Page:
Tony Meneses: That’s something I’m wrestling with artistically, especially with this play. What is most important to me in my plays is Latinx representation. Most of my plays are about dismantling perceptions and stereotypes of what Latinx people are. So I don’t write cartels. I don’t write gangs. I strive for something more hopeful and more positive. This play is doing that, hopefully. But this is not a soapbox. This is not a diatribe. This is not an essay with characters. This is, at the end of the day, a play with human beings. My political goal is to get the audience to care about the human beings first, and then hear the ideas that are coming out. I want them to see characters we thought were totally the opposite of us ideologically who, maybe, might be similar to us. In whatever spectrum we fall on, conservative or liberal, there’s a character for everyone in this play. And I’m trying to give humanity and real intellectual rigor to each side of each idea so that we can understand both sides. And I think that’s an important thing to do now: Not to make the divide bigger, but instead to bridge both sides and kind of get where each side is coming from.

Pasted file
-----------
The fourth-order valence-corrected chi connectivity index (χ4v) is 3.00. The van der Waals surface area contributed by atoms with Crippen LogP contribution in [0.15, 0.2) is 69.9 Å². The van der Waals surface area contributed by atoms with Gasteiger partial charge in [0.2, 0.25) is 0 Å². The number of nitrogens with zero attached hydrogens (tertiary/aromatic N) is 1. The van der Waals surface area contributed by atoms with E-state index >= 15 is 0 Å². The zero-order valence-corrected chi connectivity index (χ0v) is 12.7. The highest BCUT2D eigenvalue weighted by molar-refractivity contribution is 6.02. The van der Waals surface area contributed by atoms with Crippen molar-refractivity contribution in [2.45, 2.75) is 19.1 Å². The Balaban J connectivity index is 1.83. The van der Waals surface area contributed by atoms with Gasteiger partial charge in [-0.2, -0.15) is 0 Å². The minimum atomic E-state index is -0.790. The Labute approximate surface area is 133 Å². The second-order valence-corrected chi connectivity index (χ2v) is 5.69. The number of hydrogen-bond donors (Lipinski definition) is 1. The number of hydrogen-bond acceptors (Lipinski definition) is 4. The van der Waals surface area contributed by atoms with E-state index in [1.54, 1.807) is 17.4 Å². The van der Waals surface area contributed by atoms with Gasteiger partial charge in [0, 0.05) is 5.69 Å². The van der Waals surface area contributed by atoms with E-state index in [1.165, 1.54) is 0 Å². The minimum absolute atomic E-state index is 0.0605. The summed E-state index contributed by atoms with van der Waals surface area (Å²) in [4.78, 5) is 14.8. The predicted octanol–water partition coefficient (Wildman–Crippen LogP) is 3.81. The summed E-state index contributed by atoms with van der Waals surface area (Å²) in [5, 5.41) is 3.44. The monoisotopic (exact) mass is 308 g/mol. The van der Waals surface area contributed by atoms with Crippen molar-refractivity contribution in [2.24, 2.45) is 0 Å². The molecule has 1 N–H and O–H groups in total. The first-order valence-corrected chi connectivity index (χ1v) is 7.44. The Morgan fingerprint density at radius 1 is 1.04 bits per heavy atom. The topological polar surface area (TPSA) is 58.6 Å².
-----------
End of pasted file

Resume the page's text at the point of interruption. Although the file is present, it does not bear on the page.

John Moore: What do you want to tell people in terms of the tone of this play?